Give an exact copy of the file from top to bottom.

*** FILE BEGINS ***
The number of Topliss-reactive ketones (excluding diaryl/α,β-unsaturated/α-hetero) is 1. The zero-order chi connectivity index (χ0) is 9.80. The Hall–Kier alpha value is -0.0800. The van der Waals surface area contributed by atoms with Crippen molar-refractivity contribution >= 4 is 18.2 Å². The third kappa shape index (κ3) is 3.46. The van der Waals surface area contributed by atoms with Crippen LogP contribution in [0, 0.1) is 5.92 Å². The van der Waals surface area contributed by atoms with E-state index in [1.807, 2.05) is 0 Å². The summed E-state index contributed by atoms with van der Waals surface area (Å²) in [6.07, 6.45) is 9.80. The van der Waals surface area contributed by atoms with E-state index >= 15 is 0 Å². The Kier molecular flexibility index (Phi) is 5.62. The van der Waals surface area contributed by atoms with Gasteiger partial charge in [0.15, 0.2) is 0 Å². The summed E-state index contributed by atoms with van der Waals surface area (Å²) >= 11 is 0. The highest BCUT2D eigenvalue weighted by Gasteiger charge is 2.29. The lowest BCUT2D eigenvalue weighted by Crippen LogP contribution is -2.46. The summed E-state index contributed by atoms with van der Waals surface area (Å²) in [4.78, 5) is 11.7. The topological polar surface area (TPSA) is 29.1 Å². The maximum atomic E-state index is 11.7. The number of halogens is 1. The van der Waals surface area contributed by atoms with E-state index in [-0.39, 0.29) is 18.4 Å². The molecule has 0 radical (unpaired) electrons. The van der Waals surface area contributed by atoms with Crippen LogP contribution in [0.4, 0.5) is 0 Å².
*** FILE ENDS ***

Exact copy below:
The number of Topliss-reactive ketones (excluding diaryl/α,β-unsaturated/α-hetero) is 1. The zero-order chi connectivity index (χ0) is 9.80. The Hall–Kier alpha value is -0.0800. The van der Waals surface area contributed by atoms with Crippen molar-refractivity contribution >= 4 is 18.2 Å². The third kappa shape index (κ3) is 3.46. The van der Waals surface area contributed by atoms with Crippen LogP contribution in [0, 0.1) is 5.92 Å². The van der Waals surface area contributed by atoms with E-state index in [1.807, 2.05) is 0 Å². The summed E-state index contributed by atoms with van der Waals surface area (Å²) in [6.07, 6.45) is 9.80. The van der Waals surface area contributed by atoms with E-state index >= 15 is 0 Å². The Kier molecular flexibility index (Phi) is 5.62. The van der Waals surface area contributed by atoms with Gasteiger partial charge in [0.15, 0.2) is 0 Å². The summed E-state index contributed by atoms with van der Waals surface area (Å²) >= 11 is 0. The highest BCUT2D eigenvalue weighted by Gasteiger charge is 2.29. The lowest BCUT2D eigenvalue weighted by Crippen LogP contribution is -2.46. The summed E-state index contributed by atoms with van der Waals surface area (Å²) in [4.78, 5) is 11.7. The topological polar surface area (TPSA) is 29.1 Å². The maximum atomic E-state index is 11.7. The number of halogens is 1. The van der Waals surface area contributed by atoms with E-state index in [-0.39, 0.29) is 18.4 Å². The molecule has 0 radical (unpaired) electrons. The van der Waals surface area contributed by atoms with Crippen LogP contribution in [0.4, 0.5) is 0 Å².